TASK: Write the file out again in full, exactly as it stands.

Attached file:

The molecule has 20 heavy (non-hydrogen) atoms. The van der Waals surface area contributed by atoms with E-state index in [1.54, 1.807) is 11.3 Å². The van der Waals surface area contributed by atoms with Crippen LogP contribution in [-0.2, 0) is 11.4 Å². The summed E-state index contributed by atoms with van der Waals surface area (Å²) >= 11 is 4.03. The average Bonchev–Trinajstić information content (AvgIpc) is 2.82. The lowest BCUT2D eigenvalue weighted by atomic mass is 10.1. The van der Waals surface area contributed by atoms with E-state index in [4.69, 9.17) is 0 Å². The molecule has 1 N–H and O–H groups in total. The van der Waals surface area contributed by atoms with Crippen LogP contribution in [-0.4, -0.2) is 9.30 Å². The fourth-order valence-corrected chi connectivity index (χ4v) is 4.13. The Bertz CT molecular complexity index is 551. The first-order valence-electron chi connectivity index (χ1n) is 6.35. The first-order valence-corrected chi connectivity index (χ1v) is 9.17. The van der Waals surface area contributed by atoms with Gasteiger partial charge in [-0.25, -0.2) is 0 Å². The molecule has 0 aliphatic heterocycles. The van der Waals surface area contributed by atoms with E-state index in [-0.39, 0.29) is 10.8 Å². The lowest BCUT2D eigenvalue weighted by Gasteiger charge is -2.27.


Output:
The molecule has 20 heavy (non-hydrogen) atoms. The van der Waals surface area contributed by atoms with E-state index in [1.54, 1.807) is 11.3 Å². The van der Waals surface area contributed by atoms with Crippen LogP contribution in [-0.2, 0) is 11.4 Å². The summed E-state index contributed by atoms with van der Waals surface area (Å²) >= 11 is 4.03. The average Bonchev–Trinajstić information content (AvgIpc) is 2.82. The lowest BCUT2D eigenvalue weighted by atomic mass is 10.1. The van der Waals surface area contributed by atoms with E-state index in [4.69, 9.17) is 0 Å². The molecule has 1 N–H and O–H groups in total. The van der Waals surface area contributed by atoms with Crippen LogP contribution in [-0.4, -0.2) is 9.30 Å². The fourth-order valence-corrected chi connectivity index (χ4v) is 4.13. The Bertz CT molecular complexity index is 551. The first-order valence-electron chi connectivity index (χ1n) is 6.35. The first-order valence-corrected chi connectivity index (χ1v) is 9.17. The van der Waals surface area contributed by atoms with Gasteiger partial charge in [-0.25, -0.2) is 0 Å². The molecule has 0 aliphatic heterocycles. The van der Waals surface area contributed by atoms with E-state index in [-0.39, 0.29) is 10.8 Å². The lowest BCUT2D eigenvalue weighted by Gasteiger charge is -2.27.